Stocked full with hooks which just will not let go and melodies which linger long after their passing, the Age of Nothing EP from Welsh singer/songwriter Phil Lewis provides six buoyant and inventive tracks which play like new adventures but approach the imagination like old friends you feel you previously knew. The release certainly embraces the ears and its own enterprise with relish, with an eagerness and vibrancy which soaks every accomplished note and idea, and though it also offers open familiarities in its presence it wears those inspirations proudly on its sleeve showing the eclectic influences on the creativity of Lewis.
Hailing from Penarth, Lewis has already released a trio of well-received and acclaimed albums since 2007, the release year of debut Ancient Light. Bringing inspirations from the likes of The Killers into the new release it is only another flavour which has marked the informative and creative years of the man. From listening to the top Forty every Sunday as a child to start him off, Lewis has been drawn and been nourished by the likes of 1970’s funk, indie music, and ‘big stadium bands’ like U2 and Coldplay, as well as finding a particular affinity with African rhythm music too. All these sparks in his own tempting style helped to take subsequent albums Movements In Space and Ripples From a Small Pond, 2009 and ’11 respectively, to a certain and keen recognition but it is easy to suggest that the excellent Age of Nothing might be the one to make Lewis a name on many more appreciative lips.
It is fair to say that the EP does not come down on the ear and seduce like an instant classic, though it certainly provides a bait that is impossible to move away from, but it is when the songs, their melodies, and those impossibly addictive hooks return on their own with a beckoning potency far away from the record that you know there is something extra i and long term about the release. Opening track Imprisoned is a prime example, a song which in its company is a sizeable temptation but one laying seeds within which blossom and seduce all over again whenever they want at any unpredictable moment away from the record and music. The song emerges from a small and enticing sonic web with a great bassline coaxing which is almost gnawing the senses. As with all the instruments, the delicious bait is provided by Lewis’ collaborator Ben Haynes who also produced the EP, as well as previous albums. The trap is soon snapped shut as an immediate appetite for the thick heavy tones and punchy rhythms is further lured by flames of guitars and the distinct tones of Lewis. His voice does not jump out but there is a quality which defines it and works well with the melodic harmonies which join him throughout. A definite early U2 feel to the track breaks out to add a further vein of strong suasion but it is the hypnotic rhythmic enticement which grips the deepest whilst making a virulent canvas for the melodies and infectious charms of the song to work their rich attraction.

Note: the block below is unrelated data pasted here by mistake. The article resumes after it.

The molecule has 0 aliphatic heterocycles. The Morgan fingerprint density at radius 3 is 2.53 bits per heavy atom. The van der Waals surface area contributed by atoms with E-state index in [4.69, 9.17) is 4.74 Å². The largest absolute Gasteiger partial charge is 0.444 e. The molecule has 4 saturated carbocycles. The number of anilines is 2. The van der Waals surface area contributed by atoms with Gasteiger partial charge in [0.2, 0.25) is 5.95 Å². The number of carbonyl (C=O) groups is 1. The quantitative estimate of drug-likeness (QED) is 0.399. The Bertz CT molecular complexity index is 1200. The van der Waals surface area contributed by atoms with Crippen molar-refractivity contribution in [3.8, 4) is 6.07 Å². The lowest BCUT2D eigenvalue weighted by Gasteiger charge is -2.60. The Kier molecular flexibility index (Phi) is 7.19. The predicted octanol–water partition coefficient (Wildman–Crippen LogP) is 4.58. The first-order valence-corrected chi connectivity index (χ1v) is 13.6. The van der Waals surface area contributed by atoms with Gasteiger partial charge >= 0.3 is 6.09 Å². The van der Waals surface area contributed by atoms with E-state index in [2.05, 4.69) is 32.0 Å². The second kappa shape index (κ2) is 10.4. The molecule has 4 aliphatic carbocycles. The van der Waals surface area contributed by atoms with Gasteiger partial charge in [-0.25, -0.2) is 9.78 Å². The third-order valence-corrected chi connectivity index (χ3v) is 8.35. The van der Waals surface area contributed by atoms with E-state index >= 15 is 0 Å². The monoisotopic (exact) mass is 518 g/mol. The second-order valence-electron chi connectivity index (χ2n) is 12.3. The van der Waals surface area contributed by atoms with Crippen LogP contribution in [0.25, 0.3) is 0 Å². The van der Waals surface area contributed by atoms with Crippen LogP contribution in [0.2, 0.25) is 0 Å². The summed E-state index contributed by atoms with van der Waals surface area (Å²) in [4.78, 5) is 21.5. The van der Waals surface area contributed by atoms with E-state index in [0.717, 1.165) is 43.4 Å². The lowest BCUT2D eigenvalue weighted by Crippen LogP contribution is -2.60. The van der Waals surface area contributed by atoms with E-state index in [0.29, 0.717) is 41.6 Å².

The impressive start is instantly matched by the equally contagious Ready. Less energetic than the first but still with an eager gait to its persuasion the bass again steals the march on the other sounds as it strolls alongside the vocals. Soon though elegant electro kisses and a melodic tantalising is adding extra magnetism as the song leads into the emotively fired chorus. It is like a flare up of melodic flame and again has something recognisable in its seventies rock built presence. Not as irresistible as its predecessor but an easy to welcome and hard to escape slice of rock pop smouldering, the song only increases the already strong appeal of the release.
The title track is another interminably seductive offering, guitars and rhythms resourcefully veining a poetic ambience before all collude to forge a pop sculpted song with a rock frame and pounding which leaves you wanting more whilst implanting again that essence which brings it back to mind again and again. Its successor Devil Comes To Dance shows another side to the release and Lewis’ songwriting, the track a scuzz lit rub of vocals and guitar creating a dark atmospheric intrigue whilst keys add Doors like melodic heat and psyche tempting to the causticity. Though maybe this is one song which fails to linger and return like the others it is a riveting blaze face to face which sets you up perfectly for the fully addictive Fly Again. There is a sixties rock/pop air to the song which enlarges its lure with a sultry melodic climate and expressive guitar craft, at times an Echo and the Bunnymen spice pervading its narrative.
The EP is completed by Calling Me, a song with a similar premise and spicery to the previous song whilst creating its own distinct character and enjoyable venture. It is a strong and ripe final invitation into the world of Phil Lewis, another influential beckoning which if not as powerful as earlier track certainly like the EP as a whole spotlights the satisfying creativity of an artist who on the evidence of Age of Nothing deserves a much wider attentive audience.
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